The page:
The touch display felt responsive and performed well overall, though as is the case with other Windows 8 Ultrabooks equipped with touch screens, most will opt to use the keyboard and mouse for the majority of tasks. Sony has also implemented some of Samsung Galaxy S4-like air gestures that use the webcam to sense your hand gestures for tasks such as navigating images, pausing and playing video and adjusting the volume.

A great idea in theory but the experience is just as painful as it is on the Galaxy S4, with the webcam often struggling to register hands unless you hit the very limited sweet spot.

Windows laptops have so far struggled to get the trackpad right and the frustrations continue with the Vaio 13. The surface of the trackpad has far too much friction for our liking and the scrolling felt largely unresponsive and temperamental.

Bloatware ahoy and botched NFC

Another unfortunate reality for Windows laptops is the amount of unnecessary software OEMs load up on their machines. The Vaio Pro line doesn’t escape the bloatware treatment which is a shame when you consider that Sony offered its Vaio Z customers the option of a “clean” version of Windows.

You can, of course, take matters into your own hands and perform a clean installation yourself but this is an unnecessary hassle especially after you drop a decent amount of coin on a new laptop.

Sony is the first to bring Near field communication (NFC) to market for laptops with the Vaio Pro, promising a quick and easy way to wirelessly transfer pictures and videos between your laptop and an NFC-equipped smartphone. It also means a fast and painless way to pair other NFC-enabled devices, such as wireless headphones, by simply tapping the NFC area on the laptop.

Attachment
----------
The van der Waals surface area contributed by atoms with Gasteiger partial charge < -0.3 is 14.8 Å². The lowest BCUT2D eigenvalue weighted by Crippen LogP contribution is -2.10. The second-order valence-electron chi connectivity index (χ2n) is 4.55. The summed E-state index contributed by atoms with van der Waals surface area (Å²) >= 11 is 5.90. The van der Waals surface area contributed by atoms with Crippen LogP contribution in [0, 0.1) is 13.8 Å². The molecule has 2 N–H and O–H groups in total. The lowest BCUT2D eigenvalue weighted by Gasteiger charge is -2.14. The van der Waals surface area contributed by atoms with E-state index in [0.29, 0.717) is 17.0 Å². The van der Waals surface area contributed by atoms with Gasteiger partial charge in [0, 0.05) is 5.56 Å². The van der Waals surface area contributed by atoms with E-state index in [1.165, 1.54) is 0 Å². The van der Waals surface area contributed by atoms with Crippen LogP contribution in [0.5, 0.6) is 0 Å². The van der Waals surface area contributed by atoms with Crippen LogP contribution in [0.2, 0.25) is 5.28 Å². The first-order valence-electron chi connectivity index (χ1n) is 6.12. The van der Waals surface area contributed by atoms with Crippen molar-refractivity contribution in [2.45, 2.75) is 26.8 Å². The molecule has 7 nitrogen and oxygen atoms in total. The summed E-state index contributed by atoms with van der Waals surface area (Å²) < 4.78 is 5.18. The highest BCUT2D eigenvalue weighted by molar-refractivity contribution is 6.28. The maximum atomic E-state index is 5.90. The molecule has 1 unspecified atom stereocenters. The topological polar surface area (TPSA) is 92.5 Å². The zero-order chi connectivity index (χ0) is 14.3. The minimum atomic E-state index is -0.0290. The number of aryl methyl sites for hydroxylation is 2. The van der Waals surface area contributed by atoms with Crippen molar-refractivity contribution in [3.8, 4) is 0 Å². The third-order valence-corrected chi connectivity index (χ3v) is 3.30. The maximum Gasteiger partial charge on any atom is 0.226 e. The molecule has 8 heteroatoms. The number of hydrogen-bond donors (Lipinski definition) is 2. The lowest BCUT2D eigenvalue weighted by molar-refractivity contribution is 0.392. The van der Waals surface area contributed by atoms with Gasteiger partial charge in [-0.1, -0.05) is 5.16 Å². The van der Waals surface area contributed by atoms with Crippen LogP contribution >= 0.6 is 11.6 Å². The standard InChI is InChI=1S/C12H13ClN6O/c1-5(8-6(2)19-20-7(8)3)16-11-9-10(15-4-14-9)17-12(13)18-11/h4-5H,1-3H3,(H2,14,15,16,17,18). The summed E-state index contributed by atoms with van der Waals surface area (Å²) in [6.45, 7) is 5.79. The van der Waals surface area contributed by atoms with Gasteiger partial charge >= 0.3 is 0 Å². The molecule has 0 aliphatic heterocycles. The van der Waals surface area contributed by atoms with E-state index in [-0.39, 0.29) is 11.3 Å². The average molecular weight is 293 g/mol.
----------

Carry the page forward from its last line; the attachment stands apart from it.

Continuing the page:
Unfortunately, Sony’s execution leaves a lot to be desired.

We didn’t have any luck in pairing a set of NFC headphones which incidentally were also made by Sony, and the most we were able to share between the laptop and our NFC equipped smartphone was web links.  According to a Sony Vaio representative, they are working with Microsoft to enable pairing and transfer of media over NFC but for now, it remains largely useless.

A worthy contender?

Sony claims 8.5 hours of use on a single charge but our real world battery rundown tests came to just under six hours which is quite good when compared with other Windows Ultrabooks but poor against Apple’s 13” Macbook Air, which scored 11 hours in our tests.

It’s worth noting that you do have the option of equipping the laptop with a $250 sheet battery accessory to extend the battery life to just under 11 hours. But it does add unwanted bulk to the otherwise petite frame of the Vaio Pro 13.

Sony’s decision to opt for Intel’s HD 4400 integrated graphics chip instead of the more capable HD 5000 used by the cheaper 13” Macbook Air is a bit of a letdown as well. The Vaio Pro 13 is still perfectly capable of playing HD videos and even 4K content but running a modern day PC game is out of the question unless you're willing to substantially dial down the graphics settings.

So a few missteps from Sony here, but the Vaio Pro 13 is still one of the best Windows Ultrabooks in the market for under $1,400. While it isn’t quite the modern day Vaio Z we were hoping for, it’s still a great option for business travellers who desire an extremely light but relatively powerful workhorse. 

Krishan Sharma is a Brisbane-based Freelance Journalist and writes for a number of different publications covering Business IT and Consumer Technology.